Second of all, I am sorry that the 18 year old boy caused an accident that killed three people. That is just horrible. But what do you want to do, sentence the boy to death?? Do you think that he probably is unable to even live with himself right now.

Really not a comparison. A supposed murderer and a kid texting on his cell phone. I think you got it twisted.


Oh im sorry.. he is 18 and because he can't live with himself it's ok.
Never mind the fact that a 6 year old girl and a mother and father were killed.
It's ok because he is young and gosh darn it he just didn't know better and made a mistake.

really?
It's been proven that the 18 year old in the case I was mentioning was txting and looking at his phone when he swerved over two lanes and hit the other car head on.

it hasn't been proven yet that the bombing suspect did anything. Evidence seems to suggest that he did but nothing has been proven.

You are right, they are not the same..the 18 year old is a proven murder suspect while the bomber is not.



posted on Apr, 22 2013 @ 07:54 AM
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reply to post by opethPA
 


First of all, I'm sorry that happened. But is it illegal to text and drive where this happened? Makes a difference on punishment.

I'm 99.9 % sure it is illegal to make a bomb and blow people up, so yeah, it is different.



posted on Apr, 22 2013 @ 07:58 AM
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1. Last I checked, once you turn 18 here in the United States, you are now legally an adult. Part of that is the realization that you are now solely responsible for your actions. You, yourself, alone. This is the age you can join our military, and be trained in advanced killing tactics. So, at 19, this MAN is an adult. He is not a kid anymore, regardless of his looks. As one of the main suspects in the case, and as an adult, he should face the full justice system on this country. A country that welcomed him in, educated him, offered him citizenship as an adult.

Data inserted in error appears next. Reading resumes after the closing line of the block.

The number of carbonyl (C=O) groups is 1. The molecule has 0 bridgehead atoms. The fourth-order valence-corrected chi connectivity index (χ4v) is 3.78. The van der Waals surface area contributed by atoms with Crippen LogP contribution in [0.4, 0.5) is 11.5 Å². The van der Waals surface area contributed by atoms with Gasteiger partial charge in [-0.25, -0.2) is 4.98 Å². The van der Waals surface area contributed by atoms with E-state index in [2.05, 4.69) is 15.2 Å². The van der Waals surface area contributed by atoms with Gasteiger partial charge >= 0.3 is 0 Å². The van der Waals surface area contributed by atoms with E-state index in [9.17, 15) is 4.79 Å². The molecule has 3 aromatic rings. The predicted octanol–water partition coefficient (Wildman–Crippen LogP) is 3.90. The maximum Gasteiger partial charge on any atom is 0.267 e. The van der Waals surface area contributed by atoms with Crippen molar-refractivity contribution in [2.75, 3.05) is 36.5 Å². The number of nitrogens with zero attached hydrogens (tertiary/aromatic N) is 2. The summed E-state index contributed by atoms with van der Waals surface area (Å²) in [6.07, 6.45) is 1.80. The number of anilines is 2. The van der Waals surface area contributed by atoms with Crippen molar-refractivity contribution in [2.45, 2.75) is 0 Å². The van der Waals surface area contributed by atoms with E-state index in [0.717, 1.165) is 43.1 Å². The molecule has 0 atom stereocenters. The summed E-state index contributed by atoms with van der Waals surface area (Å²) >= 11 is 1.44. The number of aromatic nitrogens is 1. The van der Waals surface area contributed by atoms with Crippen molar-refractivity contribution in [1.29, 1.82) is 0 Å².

2. As a U.S. citizen, you are held accountable if you take up arms against this country. I would argue that this act was indeed that. This was a war against this country, and the suspect should be charged upon that context. Anything less, IMO, is BS and diminishes the suffering of everyone in this country over this tragic event.

That's my opinion only, I could be wrong, it wouldn't be the first time.



posted on Apr, 22 2013 @ 07:59 AM
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Originally posted by chiefsmom
reply to post by opethPA
 


First of all, I'm sorry that happened. But is it illegal to text and drive where this happened? Makes a difference on punishment.

I'm 99.9 % sure it is illegal to make a bomb and blow people up, so yeah, it is different.


As of March 2012 it is Illegal to Txt and Drive in Pennsylvania. It is considered a primary offense meaning a police officer can pull you over for txting and nothing else.
As of always it is illegal to make a bomb and blow people up.

That means both people in this case did illegal acts and killed, allegedly in the bomb case, innocent lives.

My point in bringing this up was that just because someone is 19 or "looks like a kid" means 100% nothing in the real world. If the proof shows the bomber did what he is alleged to do he should face the full consequences of the law be that the death penalty or life in prison.